Of six consultants, only one agreed with the continued use of the "compressive arch theory" that underlay the ground support regime in the mine. The objections of the other five were brushed aside.
The inquiry also heard that one expert warned after the 2005 collapse that the potential existed "for further large and damaging events and a large rock structure around the 915 and 925 levels could move further". Another expert recommended that the 915 and 925 levels should never be mined simultaneously. That advice was ignored as well.
Coroner Chandler conceded that the mine owners failed to respond to a "very real risk for worker safety" by not adopting "a systematic, comprehensive, rigorous and properly documented risk-assessment process before it permitted mining to resume".
The coroner also admitted that the "mine's rockfall history up to and including October 2005 made it glaringly obvious that the ground support system... was not performing satisfactorily" and "required a comprehensive and independent reassessment". He further stated the company's decision to resume mining without the reassessment had not been "satisfactorily explained".
Nevertheless, Chandler concluded that he could not "positively" find that "Knight's death would have been avoided had the mine undertaken an adequate risk assessment following the 2005 rockfalls," even though the likelihood of Knight's death "would have been reduced, perhaps significantly".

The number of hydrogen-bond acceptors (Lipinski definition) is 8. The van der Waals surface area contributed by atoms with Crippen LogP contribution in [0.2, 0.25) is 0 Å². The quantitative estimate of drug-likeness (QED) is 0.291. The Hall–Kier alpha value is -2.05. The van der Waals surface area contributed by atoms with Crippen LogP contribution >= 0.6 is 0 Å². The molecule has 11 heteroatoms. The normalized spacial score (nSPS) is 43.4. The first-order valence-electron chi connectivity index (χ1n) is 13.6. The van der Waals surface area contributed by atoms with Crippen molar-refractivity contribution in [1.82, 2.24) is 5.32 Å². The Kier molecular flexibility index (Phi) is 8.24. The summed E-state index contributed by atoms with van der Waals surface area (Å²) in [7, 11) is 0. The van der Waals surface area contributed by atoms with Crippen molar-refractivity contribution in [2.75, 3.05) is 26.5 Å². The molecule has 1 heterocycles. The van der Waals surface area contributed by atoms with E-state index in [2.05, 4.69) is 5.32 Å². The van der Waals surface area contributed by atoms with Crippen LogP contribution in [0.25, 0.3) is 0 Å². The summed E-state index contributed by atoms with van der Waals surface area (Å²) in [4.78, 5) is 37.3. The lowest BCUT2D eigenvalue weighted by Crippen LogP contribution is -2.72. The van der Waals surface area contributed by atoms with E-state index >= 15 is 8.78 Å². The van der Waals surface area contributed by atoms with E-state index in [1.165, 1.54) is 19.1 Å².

Such reasoning is an affront. What was "glaringly obvious" was that the company avoided a risk assessment, ignored expert recommendations and resumed production in stope 925 because it contained one of the richest and high yielding veins in the mine.
As one supervisor testified, production in stope 925 was "flat out" in April 2006 because the ore yielded a "filthy" 1,200 grams of gold per tonne. As for the support system in the stope, he said the pillar of rock left to provide ceiling support was "too small" and "not worth two bob".
Evidence to the inquiry by miners confirmed that production concerns overrode safety considerations as the company struggled to meet the demands of its financial backers. Webb testified that miners were constantly pushed to increase production and told by management, "we are under the pump from Macquarie Bank".
The investment bank had the right to withdraw finance if the mine's budget or cash shortfalls blew out by more than 15 percent for two consecutive months. The miners were shown a production chart and warned that if yields fell below a red line on the graph they would lose their jobs.
Minutes of a shift supervisors' meeting just five days before Knight's death showed that the supervisors were told the mine was "behind in production" and that work in stope 925 was "priority one" to meet tonnage targets.